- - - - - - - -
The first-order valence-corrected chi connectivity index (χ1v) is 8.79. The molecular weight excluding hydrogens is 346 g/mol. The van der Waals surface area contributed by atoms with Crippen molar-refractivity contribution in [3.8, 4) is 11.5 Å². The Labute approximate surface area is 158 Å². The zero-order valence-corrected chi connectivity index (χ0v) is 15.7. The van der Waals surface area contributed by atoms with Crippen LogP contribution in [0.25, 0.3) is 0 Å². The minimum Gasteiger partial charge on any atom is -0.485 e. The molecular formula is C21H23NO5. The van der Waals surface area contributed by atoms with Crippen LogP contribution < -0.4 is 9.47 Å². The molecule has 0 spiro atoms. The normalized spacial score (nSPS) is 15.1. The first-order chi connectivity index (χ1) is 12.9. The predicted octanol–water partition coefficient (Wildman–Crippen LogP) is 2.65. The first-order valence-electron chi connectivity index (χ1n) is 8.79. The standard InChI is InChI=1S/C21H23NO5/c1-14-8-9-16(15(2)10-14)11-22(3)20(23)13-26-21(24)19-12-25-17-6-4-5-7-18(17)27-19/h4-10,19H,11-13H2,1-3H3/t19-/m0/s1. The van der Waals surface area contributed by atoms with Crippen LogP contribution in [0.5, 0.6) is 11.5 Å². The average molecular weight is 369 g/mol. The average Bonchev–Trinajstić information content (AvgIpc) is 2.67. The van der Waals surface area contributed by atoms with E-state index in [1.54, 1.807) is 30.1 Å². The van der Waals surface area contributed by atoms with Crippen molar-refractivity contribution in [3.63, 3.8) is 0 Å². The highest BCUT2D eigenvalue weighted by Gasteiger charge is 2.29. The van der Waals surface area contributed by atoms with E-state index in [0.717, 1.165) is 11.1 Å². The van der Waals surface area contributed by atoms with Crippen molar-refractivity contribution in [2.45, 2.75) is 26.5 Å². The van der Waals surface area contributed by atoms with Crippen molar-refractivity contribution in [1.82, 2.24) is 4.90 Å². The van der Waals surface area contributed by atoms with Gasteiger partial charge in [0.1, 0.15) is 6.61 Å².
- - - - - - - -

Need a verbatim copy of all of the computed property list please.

The first-order valence-corrected chi connectivity index (χ1v) is 8.79. The molecular weight excluding hydrogens is 346 g/mol. The van der Waals surface area contributed by atoms with Crippen molar-refractivity contribution in [3.8, 4) is 11.5 Å². The Labute approximate surface area is 158 Å². The zero-order valence-corrected chi connectivity index (χ0v) is 15.7. The van der Waals surface area contributed by atoms with Crippen LogP contribution in [0.25, 0.3) is 0 Å². The minimum Gasteiger partial charge on any atom is -0.485 e. The molecular formula is C21H23NO5. The van der Waals surface area contributed by atoms with Crippen LogP contribution < -0.4 is 9.47 Å². The molecule has 0 spiro atoms. The normalized spacial score (nSPS) is 15.1. The first-order chi connectivity index (χ1) is 12.9. The predicted octanol–water partition coefficient (Wildman–Crippen LogP) is 2.65. The first-order valence-electron chi connectivity index (χ1n) is 8.79. The standard InChI is InChI=1S/C21H23NO5/c1-14-8-9-16(15(2)10-14)11-22(3)20(23)13-26-21(24)19-12-25-17-6-4-5-7-18(17)27-19/h4-10,19H,11-13H2,1-3H3/t19-/m0/s1. The van der Waals surface area contributed by atoms with Crippen LogP contribution in [0.5, 0.6) is 11.5 Å². The average molecular weight is 369 g/mol. The average Bonchev–Trinajstić information content (AvgIpc) is 2.67. The van der Waals surface area contributed by atoms with E-state index in [1.54, 1.807) is 30.1 Å². The van der Waals surface area contributed by atoms with Crippen molar-refractivity contribution in [3.63, 3.8) is 0 Å². The highest BCUT2D eigenvalue weighted by Gasteiger charge is 2.29. The van der Waals surface area contributed by atoms with E-state index in [0.717, 1.165) is 11.1 Å². The van der Waals surface area contributed by atoms with Crippen molar-refractivity contribution in [2.45, 2.75) is 26.5 Å². The van der Waals surface area contributed by atoms with Crippen molar-refractivity contribution in [1.82, 2.24) is 4.90 Å². The van der Waals surface area contributed by atoms with Gasteiger partial charge in [0.1, 0.15) is 6.61 Å².